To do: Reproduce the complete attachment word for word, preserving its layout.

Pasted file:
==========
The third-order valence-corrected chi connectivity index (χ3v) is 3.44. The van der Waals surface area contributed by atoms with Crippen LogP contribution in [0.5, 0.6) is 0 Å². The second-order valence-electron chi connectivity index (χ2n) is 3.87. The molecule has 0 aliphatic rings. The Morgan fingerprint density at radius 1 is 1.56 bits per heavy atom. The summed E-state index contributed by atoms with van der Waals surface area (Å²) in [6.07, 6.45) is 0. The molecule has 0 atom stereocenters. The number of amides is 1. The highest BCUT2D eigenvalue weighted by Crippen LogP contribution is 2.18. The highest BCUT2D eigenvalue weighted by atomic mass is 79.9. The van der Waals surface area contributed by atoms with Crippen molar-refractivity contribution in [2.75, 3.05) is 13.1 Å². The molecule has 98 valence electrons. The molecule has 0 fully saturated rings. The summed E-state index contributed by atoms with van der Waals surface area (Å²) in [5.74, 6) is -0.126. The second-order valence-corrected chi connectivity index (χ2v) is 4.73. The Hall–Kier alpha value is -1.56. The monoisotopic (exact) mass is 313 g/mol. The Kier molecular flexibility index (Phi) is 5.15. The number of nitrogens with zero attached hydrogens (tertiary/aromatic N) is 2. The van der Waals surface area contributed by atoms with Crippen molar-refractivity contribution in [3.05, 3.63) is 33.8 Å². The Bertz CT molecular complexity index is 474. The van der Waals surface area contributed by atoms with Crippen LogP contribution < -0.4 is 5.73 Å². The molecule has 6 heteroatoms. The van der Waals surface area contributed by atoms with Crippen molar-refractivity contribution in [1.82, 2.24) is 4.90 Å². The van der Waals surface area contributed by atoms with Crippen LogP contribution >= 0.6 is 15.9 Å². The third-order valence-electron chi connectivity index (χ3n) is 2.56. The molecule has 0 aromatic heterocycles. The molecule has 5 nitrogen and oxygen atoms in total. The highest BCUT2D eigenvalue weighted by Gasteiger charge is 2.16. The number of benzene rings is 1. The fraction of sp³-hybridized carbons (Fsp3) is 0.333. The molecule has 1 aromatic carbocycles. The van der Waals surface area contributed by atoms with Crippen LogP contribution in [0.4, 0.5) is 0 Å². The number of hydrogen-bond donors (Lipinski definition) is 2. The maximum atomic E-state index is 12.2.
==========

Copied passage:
The third-order valence-corrected chi connectivity index (χ3v) is 3.44. The van der Waals surface area contributed by atoms with Crippen LogP contribution in [0.5, 0.6) is 0 Å². The second-order valence-electron chi connectivity index (χ2n) is 3.87. The molecule has 0 aliphatic rings. The Morgan fingerprint density at radius 1 is 1.56 bits per heavy atom. The summed E-state index contributed by atoms with van der Waals surface area (Å²) in [6.07, 6.45) is 0. The molecule has 0 atom stereocenters. The number of amides is 1. The highest BCUT2D eigenvalue weighted by Crippen LogP contribution is 2.18. The highest BCUT2D eigenvalue weighted by atomic mass is 79.9. The van der Waals surface area contributed by atoms with Crippen molar-refractivity contribution in [2.75, 3.05) is 13.1 Å². The molecule has 98 valence electrons. The molecule has 0 fully saturated rings. The summed E-state index contributed by atoms with van der Waals surface area (Å²) in [5.74, 6) is -0.126. The second-order valence-corrected chi connectivity index (χ2v) is 4.73. The Hall–Kier alpha value is -1.56. The monoisotopic (exact) mass is 313 g/mol. The Kier molecular flexibility index (Phi) is 5.15. The number of nitrogens with zero attached hydrogens (tertiary/aromatic N) is 2. The van der Waals surface area contributed by atoms with Crippen molar-refractivity contribution in [3.05, 3.63) is 33.8 Å². The Bertz CT molecular complexity index is 474. The van der Waals surface area contributed by atoms with Crippen LogP contribution < -0.4 is 5.73 Å². The molecule has 6 heteroatoms. The van der Waals surface area contributed by atoms with Crippen molar-refractivity contribution in [1.82, 2.24) is 4.90 Å². The van der Waals surface area contributed by atoms with Crippen LogP contribution >= 0.6 is 15.9 Å². The third-order valence-electron chi connectivity index (χ3n) is 2.56. The molecule has 0 aromatic heterocycles. The molecule has 5 nitrogen and oxygen atoms in total. The highest BCUT2D eigenvalue weighted by Gasteiger charge is 2.16. The number of benzene rings is 1. The fraction of sp³-hybridized carbons (Fsp3) is 0.333. The molecule has 1 aromatic carbocycles. The van der Waals surface area contributed by atoms with Crippen LogP contribution in [0.4, 0.5) is 0 Å². The number of hydrogen-bond donors (Lipinski definition) is 2. The maximum atomic E-state index is 12.2.